A year later Luka erupted at the 2017 Eurobasket tournament alongside his roommate and inspiration Goran Dragic, teaming up to take the national team to their first ever major trophy.

Doncic helped the team beat Spain in the semi-final and Serbia in the final.

Dragic was named tournament MVP and Doncic joined him on the All-Tournament Team.

Luka Doncic Draft

The NBA could no longer ignore his spectacular rise and in the 2018 Draft he was the third pick by Atlanta Hawks who traded him to the Mavs for the draft rights to Trae Young and a protected future first-round pick in 2019.

Coach Rick Carlisle called Luka a "franchise foundation piece."

When the ex-Real Madrid man signed up to the Jordan brand MJ called him a “phenomenal player”, saying it was going to be “incredible to watch him continue to advance in the league”.

"Lukamania is real." - Dirk Nowitzki

When Dallas and Germany legend Dirk Nowitzki saw him up close before his rookie season, he could hardly believe his eyes, saying that Doncic was better than him at the same age.

"He's incredible with the ball for a big guy. He's unbelievable in pick and roll play. His court vision is already unbelievable. I couldn't believe what I saw from a 19/20-year-old," Nowitzki told complex.com

"I think he's going to be great for [the Dallas Mavericks] for a long, long time...

"I could shoot a little bit but I never had the court vision... the savviness that he brings to the game... He's going to pick defenses apart and it's going to be fun to watch."

Speaking to the New York Times in early 2019, the German big man couldn't believe the response Luka was getting from the fans either.

“When we get to cities now, even late at night, there are so many people waiting with things for him to sign that it’s almost like we’re the Warriors,” Nowitzki said. “Lukamania is real. We’re living it every day.”

It may have been the big German's final season at the Mavs, but he could already see the future.

All great winners are sore losers

Luka Doncic is a sore loser, and he knows it. As with most things about him, being a fierce competitor is in his nature.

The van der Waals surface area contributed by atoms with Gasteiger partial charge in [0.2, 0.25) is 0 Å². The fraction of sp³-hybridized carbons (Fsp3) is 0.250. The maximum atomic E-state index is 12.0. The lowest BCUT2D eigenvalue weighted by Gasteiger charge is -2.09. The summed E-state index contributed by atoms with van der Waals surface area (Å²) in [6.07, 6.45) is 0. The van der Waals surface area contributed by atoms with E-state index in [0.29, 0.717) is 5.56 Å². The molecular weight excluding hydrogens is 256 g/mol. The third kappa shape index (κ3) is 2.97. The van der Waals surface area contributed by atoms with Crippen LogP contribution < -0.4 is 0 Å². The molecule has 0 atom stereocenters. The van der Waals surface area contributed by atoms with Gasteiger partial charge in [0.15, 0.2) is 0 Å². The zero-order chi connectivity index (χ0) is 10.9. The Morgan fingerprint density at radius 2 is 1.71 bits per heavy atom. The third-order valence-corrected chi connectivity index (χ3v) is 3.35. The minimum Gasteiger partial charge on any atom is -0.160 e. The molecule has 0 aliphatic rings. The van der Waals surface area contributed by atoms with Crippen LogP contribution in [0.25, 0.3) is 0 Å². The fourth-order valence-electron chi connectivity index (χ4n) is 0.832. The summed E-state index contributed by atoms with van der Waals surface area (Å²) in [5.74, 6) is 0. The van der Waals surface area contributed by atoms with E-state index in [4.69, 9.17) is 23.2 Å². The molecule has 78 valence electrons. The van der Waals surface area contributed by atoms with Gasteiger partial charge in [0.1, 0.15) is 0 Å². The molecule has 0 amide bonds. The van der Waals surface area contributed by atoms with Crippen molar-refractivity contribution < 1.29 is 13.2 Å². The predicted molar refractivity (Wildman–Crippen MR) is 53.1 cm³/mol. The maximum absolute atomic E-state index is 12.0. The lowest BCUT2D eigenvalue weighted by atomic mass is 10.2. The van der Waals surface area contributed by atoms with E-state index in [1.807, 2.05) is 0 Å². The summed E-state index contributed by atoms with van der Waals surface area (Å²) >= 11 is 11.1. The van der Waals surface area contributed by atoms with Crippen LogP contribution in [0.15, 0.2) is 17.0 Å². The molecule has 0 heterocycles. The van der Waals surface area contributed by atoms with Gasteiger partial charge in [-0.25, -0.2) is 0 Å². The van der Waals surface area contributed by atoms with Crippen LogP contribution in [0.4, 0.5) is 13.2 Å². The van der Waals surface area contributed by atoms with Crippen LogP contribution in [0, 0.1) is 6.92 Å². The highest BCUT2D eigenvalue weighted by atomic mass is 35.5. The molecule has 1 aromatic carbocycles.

After a game in December 2019 when he went off at the refs a couple of times he was asked if he needs to keep his calm more with the officials.

"For sure, my thing is, I'm passionate for the game, I wanna win and sometimes I get out of control just because I want to win the whole time, I'm competitive, you can ask my whole family, even if it's not basketball, with anything, I'm so competitive."

While Doncic loves the game and plays with a smile, everyone around him knows the competitor in him comes out on the court.

“He’s a winner — he won everything in Europe,” Juancho Hernangomez of the Denver Nuggets said. “So every time he loses, he gets so mad.”

“He doesn’t handle losing well — I know that for a fact,” Dallas Coach Rick Carlisle agrees. “But I don’t handle losing well, either.”

Doncic: Elevating

He hates losing and loves winning and that's part of what has helped Luka Doncic reset the bar ever since he began bouncing a ball, and now the sky's the limit.

But while his numbers are out of this world, Luka is keeping his feet on the ground.

When he went on a 19 straight game-streak with at least 20 points, 5 boards, and 5 assists per game - in his rookie season - he broke Michael Jordan's record.

MJ's mark for most consecutive 20-5-5 games in league history fell, but still Doncic didn't lose his head.

"You can't compare nobody to Michael Jordan, he's one of a kind, those are just stats," he said.

Dallas' number 77 is staying humble, but Carlisle sees how quickly he learns.

“It’s just continued growth,” coach said after Luka led the team to a win over Nikola Jokic's Denver Nuggets on 8 January 2021.

Doncic either scored or assisted on 29 of Dallas’ last 38 points, proving that he's learning how to deliver in clutch moments.

“He’s just getting better and better. He understands when to be aggressive," continues Carlisle, "when to be more ball dominant and when the ball needs to move. As a team, we’re doing better in these situations. This is gonna be a big part of any success we’re able to have this year."

Luka just keeps doing what Luka does, what comes naturally, and that's why he could win his first NBA MVP this season.